According to court documents, Kyle Bolaski shot Vinnie Tamburello in broad daylight on a ballfield in Chester and then immediately started shouting that the shooting was in self-defense, a position he maintains almost three years later.
The trial, which is now halfway into its second week, is highlighting the legal definition of self-defense.
"Self-defense requires that the defendant had a reasonable belief that his life was in danger or that he was about to be seriously injured," said Michele Martinez Campbell, a professor at the Vermont Law School.
According to court documents, Tamburello showed up at the field with an ax, continuing an altercation from a day earlier. Tamburello rushed the group with the ax and began striking Bolaski's truck repeatedly. Police say Bolaski then pulled a gun from the truck and shot Tamburello in the leg.
"If the facts clearly show that the victim was disabled, there is no more imminent threat and then self-defense doesn't apply," Martinez Campbell said.
But what happened after that first shooting is not clear. In fact, a witness called Wednesday seemed to contradict his own testimony as to who was pursuing after the first shot to the leg, first saying it was Tamburello.
"I saw the man with the ax still coming forward, coming still in a forward direction to the man with the gun," witness Keith Destromp said.
Then during cross examination Destromp said it was Bolaski following Tamburello.
"(The defendant) was going in a forward motion, yes sir," Destromp said.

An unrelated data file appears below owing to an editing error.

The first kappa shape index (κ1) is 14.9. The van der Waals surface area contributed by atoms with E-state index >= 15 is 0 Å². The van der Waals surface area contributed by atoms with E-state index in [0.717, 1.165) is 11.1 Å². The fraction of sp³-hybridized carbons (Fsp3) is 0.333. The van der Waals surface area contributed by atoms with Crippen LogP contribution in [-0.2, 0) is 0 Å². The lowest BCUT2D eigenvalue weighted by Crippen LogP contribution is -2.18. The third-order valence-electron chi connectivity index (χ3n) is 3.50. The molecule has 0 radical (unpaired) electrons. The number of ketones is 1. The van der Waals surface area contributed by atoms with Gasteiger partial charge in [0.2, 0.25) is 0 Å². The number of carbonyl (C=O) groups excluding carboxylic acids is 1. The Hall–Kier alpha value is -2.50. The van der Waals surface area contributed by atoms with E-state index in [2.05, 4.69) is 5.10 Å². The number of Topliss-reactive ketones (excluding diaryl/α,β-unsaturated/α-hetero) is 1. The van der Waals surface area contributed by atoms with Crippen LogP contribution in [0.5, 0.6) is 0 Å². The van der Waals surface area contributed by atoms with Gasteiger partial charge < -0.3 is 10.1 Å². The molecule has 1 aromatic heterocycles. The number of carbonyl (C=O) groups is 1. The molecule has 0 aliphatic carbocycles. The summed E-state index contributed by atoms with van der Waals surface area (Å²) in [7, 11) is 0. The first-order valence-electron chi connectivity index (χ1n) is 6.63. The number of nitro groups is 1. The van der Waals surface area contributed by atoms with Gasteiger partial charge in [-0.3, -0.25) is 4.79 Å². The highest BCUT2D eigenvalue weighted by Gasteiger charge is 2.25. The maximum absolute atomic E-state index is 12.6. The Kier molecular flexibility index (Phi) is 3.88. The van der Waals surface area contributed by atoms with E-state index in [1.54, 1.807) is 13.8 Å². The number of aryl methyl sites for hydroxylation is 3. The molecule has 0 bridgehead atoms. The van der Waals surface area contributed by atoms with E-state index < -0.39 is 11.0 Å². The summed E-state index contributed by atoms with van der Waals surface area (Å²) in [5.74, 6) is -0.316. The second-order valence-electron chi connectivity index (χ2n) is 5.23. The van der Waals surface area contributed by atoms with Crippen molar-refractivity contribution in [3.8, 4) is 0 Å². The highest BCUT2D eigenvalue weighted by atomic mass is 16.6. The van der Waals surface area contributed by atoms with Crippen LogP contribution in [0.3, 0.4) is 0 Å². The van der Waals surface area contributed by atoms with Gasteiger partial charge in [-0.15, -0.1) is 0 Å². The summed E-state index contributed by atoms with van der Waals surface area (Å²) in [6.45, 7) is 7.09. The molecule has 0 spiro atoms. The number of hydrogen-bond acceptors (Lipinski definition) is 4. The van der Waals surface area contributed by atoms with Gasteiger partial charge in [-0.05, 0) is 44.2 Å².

It was then that police say Bolaski fired the fatal blow, hitting the victim in the back.
"There is nothing in the law that says just because the victim was shot in the back that means that it can't be self-defense," Martinez Campbell said. "But you know you would have to have some facts that really establish why that victim was shot in the back and yet the defendant still believed that his own life was in danger."
Martinez Campbell says ultimately it will be up to a jury to decide. But she says there could be a third option which is a lesser charge of manslaughter.
"And that would occur if the jury found that the self-defense claim was not established but the defendant was provoked by the victim attacking him in such a way that an ordinary person would have lost their self control," she explained.
A manslaughter charge was already filed in the past after a grand jury found that there was not enough evidence for murder. However, the second-degree murder charge was pursued by a different prosecutor at the urging of the Tamburello family.
Defense lawyer Kevin Griffin would not comment Wednesday on whether Bolaski will take the stand. However, Martinez Campbell says that Bolaski's side of the story would be the most powerful evidence the jury could hear. Of course, he is not in any way required to take the stand. The burden of proof falls solely on the prosecution.
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